• lastname-2d-p2-portrait-1080×1350.png
    • lastname-2d-p2-landscape-1080×566.png
    • lastname-2d-p2-full-1800×1350.png
    • lastname-3d-p2-square-1080×1080.png
    • lastname-3d-p2-portrait-1080×1350.png
    • lastname-3d-p2-landscape-1080×566.png
    • lastname-3d-p2-full-1800×1350.png
Lessons
 
Lessons germane to Part 3 here.
 
 

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Part Four:

Video Demos

Below is a playlist of demo videos that will walk you through this “Part Four” process of creating an effective, short video branding in Photoshop using 3d panorama tools and the video timeline.  Under the playlist you will also find a written step-by-step list of how you should approach this, too.

VIDEO PLAYLIST FORTHCOMING.

Animating the PSD with Photoshop 3D and Video Timeline Tools

01: Make New Document
Make a new blank Photoshop document, “lastname-logo-3D-video.psd”, that is 1920 x 1080 (a standard 16:9 wide aspect ratio for web and television video). You will use this as your base PSD file for creating a 3D panning logo video spot that is between 4 to 10 seconds long.

02: Duplicate Logo Layers Into New Document
02a: To get your logo into this new”lastname-logo-3D-video.psd” document, first make sure that it is open. Then also open your original 1800 x 1350 logo PSD document that has your logo layers grouped into a Layer Group folder. Right-click this layer group over the group’s name (not over the folder thumbnail!), and choose “Duplicate Group.”

02b: When prompted, select the open “lastname-logo-3D-video.psd” file from the “Destination : Document” dropdown option list. Only files that are currently open in Photoshop will appear as options here.

02c: You can check the “lastname-logo-3D-video.psd” file to ensure your duplicated layer group is present and then close the other original logo file.

02d: It is entirely up to you if you want this logo to have a 3D extrusion, but be aware that this will take up a LOT of additional processing and might contribute to computer crashes as an added layer of computations. It is fine to leave the logo as a 2D graphic application in this video. Constantly SAVE after each change for this 3D/video file!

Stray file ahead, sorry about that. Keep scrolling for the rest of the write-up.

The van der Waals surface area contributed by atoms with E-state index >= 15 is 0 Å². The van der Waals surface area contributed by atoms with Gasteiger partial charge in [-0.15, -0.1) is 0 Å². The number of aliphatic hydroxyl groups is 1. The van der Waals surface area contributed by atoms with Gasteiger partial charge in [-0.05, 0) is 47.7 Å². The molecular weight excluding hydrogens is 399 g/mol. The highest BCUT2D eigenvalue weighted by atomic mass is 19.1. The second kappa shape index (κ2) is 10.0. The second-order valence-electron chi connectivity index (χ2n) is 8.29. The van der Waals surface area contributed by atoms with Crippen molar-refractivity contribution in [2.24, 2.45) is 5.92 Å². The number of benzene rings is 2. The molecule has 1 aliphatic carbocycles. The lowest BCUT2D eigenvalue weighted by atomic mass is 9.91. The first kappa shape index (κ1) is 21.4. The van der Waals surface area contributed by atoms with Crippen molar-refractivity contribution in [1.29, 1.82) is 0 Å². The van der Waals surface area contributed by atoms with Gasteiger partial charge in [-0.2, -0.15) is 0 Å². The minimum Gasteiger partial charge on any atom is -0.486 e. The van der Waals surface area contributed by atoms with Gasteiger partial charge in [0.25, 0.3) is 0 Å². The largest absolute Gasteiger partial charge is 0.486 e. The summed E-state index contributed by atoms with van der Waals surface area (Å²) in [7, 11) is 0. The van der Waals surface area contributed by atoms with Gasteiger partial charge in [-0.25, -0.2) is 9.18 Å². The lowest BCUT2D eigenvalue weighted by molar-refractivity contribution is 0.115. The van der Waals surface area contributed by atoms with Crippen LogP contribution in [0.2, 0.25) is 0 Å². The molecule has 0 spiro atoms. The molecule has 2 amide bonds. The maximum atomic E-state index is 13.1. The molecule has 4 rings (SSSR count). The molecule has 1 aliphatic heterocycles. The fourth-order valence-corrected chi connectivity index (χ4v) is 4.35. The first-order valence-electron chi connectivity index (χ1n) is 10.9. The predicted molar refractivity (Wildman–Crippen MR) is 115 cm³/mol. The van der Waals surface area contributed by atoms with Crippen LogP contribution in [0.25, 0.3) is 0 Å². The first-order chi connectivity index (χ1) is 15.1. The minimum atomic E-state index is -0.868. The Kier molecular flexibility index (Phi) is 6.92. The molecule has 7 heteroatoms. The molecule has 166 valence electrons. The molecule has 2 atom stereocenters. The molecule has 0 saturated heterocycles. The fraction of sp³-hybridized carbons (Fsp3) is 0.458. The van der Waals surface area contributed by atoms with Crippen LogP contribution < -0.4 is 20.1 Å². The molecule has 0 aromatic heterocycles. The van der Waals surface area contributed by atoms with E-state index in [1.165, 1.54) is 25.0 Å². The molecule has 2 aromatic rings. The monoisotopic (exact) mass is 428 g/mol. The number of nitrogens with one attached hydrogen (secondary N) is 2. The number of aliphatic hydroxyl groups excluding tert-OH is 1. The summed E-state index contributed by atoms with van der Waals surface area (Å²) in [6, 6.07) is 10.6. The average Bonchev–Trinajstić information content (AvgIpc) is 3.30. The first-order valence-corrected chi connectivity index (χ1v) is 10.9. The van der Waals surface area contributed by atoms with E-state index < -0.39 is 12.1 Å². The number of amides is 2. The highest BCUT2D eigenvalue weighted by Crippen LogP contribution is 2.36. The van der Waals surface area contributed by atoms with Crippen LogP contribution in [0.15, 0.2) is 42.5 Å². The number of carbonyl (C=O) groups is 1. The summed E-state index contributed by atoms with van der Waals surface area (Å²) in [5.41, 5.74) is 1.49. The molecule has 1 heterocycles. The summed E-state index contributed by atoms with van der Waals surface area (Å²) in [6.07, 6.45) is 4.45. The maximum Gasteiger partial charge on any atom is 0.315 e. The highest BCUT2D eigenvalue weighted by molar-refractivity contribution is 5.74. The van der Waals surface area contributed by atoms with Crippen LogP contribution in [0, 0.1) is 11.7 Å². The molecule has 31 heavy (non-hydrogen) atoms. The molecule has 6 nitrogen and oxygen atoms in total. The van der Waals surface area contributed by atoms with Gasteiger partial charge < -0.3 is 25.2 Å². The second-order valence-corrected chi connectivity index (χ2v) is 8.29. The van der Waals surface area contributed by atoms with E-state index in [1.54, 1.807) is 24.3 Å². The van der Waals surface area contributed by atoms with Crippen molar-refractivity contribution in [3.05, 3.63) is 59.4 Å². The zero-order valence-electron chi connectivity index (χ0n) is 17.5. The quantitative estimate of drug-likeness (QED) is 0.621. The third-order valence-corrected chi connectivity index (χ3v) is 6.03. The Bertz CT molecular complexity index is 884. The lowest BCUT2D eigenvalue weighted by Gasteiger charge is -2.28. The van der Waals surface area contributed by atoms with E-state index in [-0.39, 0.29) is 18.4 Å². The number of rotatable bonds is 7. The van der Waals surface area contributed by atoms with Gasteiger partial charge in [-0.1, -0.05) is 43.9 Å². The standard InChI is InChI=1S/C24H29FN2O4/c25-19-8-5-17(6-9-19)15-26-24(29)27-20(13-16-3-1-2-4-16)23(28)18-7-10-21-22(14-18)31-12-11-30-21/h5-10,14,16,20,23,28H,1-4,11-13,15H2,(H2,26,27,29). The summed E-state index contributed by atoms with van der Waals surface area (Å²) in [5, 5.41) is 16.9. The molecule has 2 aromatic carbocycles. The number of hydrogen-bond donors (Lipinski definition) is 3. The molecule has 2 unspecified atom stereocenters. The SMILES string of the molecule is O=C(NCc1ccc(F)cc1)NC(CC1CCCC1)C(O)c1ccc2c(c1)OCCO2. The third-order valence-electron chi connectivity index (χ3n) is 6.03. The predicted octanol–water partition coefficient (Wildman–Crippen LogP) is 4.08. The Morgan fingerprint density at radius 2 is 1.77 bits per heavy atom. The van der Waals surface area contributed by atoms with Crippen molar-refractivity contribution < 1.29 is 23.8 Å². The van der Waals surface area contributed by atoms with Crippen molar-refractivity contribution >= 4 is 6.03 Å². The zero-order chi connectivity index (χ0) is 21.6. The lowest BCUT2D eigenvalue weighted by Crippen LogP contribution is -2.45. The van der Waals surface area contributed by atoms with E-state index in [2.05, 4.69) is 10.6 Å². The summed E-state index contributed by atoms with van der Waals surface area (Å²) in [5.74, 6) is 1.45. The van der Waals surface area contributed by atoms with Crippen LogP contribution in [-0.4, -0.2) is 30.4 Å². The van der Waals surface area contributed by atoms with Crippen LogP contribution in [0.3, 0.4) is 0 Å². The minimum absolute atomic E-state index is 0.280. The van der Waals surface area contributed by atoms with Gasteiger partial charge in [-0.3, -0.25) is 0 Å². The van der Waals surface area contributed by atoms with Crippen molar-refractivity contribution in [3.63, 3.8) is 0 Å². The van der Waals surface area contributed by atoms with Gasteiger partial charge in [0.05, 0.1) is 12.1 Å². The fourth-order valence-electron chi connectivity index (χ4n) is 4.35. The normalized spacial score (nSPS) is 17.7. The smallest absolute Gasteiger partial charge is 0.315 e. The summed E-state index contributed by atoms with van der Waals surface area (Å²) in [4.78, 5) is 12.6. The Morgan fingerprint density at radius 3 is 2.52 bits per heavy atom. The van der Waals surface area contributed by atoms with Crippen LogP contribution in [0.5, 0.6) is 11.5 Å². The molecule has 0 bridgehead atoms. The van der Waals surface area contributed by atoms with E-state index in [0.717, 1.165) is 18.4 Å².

03: Find Appropriate Panorama Images
03a: For this assignment portion, you will need to find a compelling, high resolution panorama image that will work well for creating a virtual world in which we can move a camera. To do this, we will bring the panorama image into the file and create a “spherical panorama,” which essentially maps and wraps the image to a 3D sphere, moving the camera inside of the sphere so that we see the environment wrapped to the interior surface of the globe. It gives the illusion that we are inside that world. It will have a fish-eye lens effect and become severely distorted at the top and bottom of the sphere, but it does provide a pretty good virtual 3D experience from just a flat image!

03b: To start, download several images that you think hold promise for this portion of the assignment. Bring each one into the “lastname-logo-3D-video.psd” file and quickly test their feasibility before applying a lot of corrections. To do this, select your image layer and choose “3D > Spherical Panorama > New Panorama Layer from Selected Layer(s).” This will create a 3D panorama environment in which you can orbit, pan, slide, and zoom inside. If the orbiting experience doesn’t seem like one that will work, you can discard the layer and try a new one. If you want to compare it to others, keep the layer and simply turn off its visibility to test others. Try not to keep more than you need, though, because it will SLOW your computer down.

03c: You will discover that the wider the image, the better the realism. Few images will be exactly what you want right off the bat. Some strategies for making it more seamless is to duplicate the layer, flip it, line up the seams, rasterize the layers, and merge them. This will prevent unsightly seams so that you can rotate 360 degrees. To prevent the visual dilemma of obvious, perfect, duplicative symmetry that makes a real photograph seam unreal, you can also composite other things into the scene and use retouching tools on the stitched image BEFORE making into a “3D spherical panorama.”

04: Retouch and Color Correct the 2D Panorama Layer
Once you are happy with your panorama choice, be sure you can go back to the original 2D layer to apply adjustment layers for retouching, color correction, contrast and color balance adjustments, etc. None of these tools will be available for direct application on that panorama once it becomes a 3D environment. There is a tricky way you can add flat adjustment layers that transition in with timeline keyframing, but most of your adjustments should be made to the original flat image up front where possible.